Rotor Ablation

Rotor ablation is founded on the localized source theory in which spiral waves (rotors) and/or focal sources of re-entrant electrical activity can become disorganized and sustain AF. This is in contrast to the multiple wavelet theory in which multiple wandering waves of electrical activity lead to AF. Such rotors and focal sources were found in 97% of cases presenting for ablation in the CONFIRM trial in which focal impulse and rotor modulation (FIRM) was found to successfully slow or terminate AF in 86% of patients (paroxysmal and non-paroxysmal) prior to conventional ablation [25]. In addition, there was a significant reduction in early and late recurrence (median follow up 271 days and 890 day post procedure) in patients undergoing FIRM and conventional ablation as compared to those undergoing only conventional ablation.

There was no difference in procedural time or complications [26]. Patient specific mapping and FIRM ablation is a promising adjunctive therapy and remains to be further validated in randomized controlled trials.

Complex Fractionated Atrial Electrograms (CFAE)

CFAEs are fractionated electrograms that are thought to result from the collision of wavelets and electrical signals traveling in different directions as atrial remodeling occurs. These fractionated electrograms are thought to maintain AF and can be targeted during catheter ablation along with conventional PVAI in an attempt to reduce AF burden. The literature regarding CFAE ablation is conflicting as one meta-analysis reports a significant increase in freedom from all atrial tachyarrhythmias (ATs) in patients with non-paroxysmal but not paroxysmal AF with reported follow up between 10-19 months post procedure depending on the study. Upon repeat analysis in which non-randomized clinical trials were taken out, this effect was no longer statistically significant [27].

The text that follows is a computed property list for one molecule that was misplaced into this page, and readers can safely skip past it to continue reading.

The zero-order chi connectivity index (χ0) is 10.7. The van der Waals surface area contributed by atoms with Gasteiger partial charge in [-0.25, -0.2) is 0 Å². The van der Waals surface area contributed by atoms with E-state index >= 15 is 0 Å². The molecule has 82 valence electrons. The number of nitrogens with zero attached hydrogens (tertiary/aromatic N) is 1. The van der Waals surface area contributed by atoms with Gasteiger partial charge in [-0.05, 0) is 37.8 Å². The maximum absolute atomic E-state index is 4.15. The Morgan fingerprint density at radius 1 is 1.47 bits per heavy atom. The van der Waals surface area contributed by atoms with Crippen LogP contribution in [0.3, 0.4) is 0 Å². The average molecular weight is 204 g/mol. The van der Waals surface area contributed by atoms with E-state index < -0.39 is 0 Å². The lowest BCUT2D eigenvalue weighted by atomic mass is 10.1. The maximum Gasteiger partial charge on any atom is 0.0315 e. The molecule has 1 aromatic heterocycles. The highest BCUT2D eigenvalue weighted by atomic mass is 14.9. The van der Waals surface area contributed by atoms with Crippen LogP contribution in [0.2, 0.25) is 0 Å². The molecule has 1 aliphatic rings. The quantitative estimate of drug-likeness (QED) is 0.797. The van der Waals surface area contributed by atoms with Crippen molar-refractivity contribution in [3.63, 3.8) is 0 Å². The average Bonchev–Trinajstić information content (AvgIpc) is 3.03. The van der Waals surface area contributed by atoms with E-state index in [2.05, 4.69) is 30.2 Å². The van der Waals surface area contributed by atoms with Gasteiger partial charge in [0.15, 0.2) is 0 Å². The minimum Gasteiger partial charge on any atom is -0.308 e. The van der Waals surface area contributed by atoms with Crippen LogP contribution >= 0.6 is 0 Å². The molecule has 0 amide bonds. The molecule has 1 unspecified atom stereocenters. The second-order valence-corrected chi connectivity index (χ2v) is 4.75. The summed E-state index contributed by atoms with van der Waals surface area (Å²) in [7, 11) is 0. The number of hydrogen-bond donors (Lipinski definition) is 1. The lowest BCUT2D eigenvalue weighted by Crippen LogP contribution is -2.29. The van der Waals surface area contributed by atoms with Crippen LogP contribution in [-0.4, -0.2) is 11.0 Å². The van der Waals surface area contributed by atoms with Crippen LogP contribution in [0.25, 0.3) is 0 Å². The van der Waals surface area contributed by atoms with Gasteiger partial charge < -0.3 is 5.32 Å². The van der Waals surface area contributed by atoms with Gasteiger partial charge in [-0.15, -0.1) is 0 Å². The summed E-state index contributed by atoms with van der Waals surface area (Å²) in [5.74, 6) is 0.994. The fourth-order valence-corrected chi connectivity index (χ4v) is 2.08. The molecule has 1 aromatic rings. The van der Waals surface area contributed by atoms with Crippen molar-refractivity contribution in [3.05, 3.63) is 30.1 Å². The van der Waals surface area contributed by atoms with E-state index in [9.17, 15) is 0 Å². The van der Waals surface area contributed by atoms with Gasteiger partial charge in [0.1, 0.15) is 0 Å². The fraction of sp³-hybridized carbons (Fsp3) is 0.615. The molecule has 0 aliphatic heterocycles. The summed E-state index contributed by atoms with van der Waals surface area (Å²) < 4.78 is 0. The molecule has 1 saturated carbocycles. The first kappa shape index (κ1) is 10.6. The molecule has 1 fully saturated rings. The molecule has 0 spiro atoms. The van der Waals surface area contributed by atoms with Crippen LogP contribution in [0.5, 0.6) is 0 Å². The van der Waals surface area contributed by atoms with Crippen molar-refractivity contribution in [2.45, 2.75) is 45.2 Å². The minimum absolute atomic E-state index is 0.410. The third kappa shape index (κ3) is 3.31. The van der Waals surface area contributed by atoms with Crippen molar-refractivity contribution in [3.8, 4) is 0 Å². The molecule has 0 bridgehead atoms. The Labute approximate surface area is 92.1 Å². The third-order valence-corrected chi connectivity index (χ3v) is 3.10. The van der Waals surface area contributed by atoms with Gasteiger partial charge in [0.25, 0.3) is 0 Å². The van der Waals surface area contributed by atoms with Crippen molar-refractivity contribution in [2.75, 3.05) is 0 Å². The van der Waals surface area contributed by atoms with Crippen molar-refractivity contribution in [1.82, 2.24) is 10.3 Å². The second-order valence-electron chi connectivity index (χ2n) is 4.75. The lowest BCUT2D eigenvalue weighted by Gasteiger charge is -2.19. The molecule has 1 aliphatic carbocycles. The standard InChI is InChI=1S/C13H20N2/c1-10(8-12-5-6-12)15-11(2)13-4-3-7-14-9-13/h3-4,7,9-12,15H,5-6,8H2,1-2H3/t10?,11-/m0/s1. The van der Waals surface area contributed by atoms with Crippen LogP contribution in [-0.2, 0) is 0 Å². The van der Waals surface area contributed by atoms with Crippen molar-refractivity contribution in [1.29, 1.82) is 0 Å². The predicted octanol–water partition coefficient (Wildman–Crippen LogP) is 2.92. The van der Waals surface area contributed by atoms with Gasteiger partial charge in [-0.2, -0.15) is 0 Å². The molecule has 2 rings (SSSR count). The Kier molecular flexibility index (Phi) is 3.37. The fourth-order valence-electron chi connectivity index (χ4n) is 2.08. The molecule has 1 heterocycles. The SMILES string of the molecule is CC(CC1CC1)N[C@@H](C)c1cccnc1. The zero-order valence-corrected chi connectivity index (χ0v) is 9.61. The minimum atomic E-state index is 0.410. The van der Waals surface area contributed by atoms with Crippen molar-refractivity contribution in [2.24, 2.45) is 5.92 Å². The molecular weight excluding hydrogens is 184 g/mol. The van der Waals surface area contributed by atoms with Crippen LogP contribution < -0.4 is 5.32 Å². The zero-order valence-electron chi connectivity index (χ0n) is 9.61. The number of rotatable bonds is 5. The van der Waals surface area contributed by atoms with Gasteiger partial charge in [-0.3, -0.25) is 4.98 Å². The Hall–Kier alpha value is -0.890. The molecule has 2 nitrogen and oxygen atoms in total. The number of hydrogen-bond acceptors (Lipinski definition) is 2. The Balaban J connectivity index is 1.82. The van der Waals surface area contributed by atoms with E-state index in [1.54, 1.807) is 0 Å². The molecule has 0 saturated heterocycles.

In a larger randomized clinical trial with 589 patients, no significant difference in freedom from AF was observed at rigorous 18 month total follow up when comparing PVAI with PVAI + CFAE and PVAI + Linear ablations for patients with non-paroxysmal AF. CFAE ablation also increases procedural time as well as time under fluoroscopy [7]. As a result, it is important to recognize that improved outcomes with CFAE ablation in patients with nonparoxysmal AF have not been uniformly reported and that the rationale of CFAE ablation is not universally accepted.


Isolation of the pulmonary veins is a successful therapy for those patients with paroxysmal but not persistent or long standing (non-paroxysmal) AF. As such, adjunctive ablation strategies to combat recurrence rates in non-paroxysmal AF are the subject of significant research. Although many adjunctive strategies described above lack data from large randomized controlled trials, current evidence seems to support the use of LAPW ablation, rotor ablation, and non-PV trigger ablation of the LAA (from an endocardial or epicardial approach) and to a lesser degree the CS, SVC, IVC and VOM. These therapies are reasonable adjuncts to PVAI in patients with nonparoxysmal atrial fibrillation aimed at long-term freedom from AF recurrence while balancing the risks associated with more technically complex and lengthy procedures. It is important to remember that these procedures are highly dependent on experienced operators in specialized centers.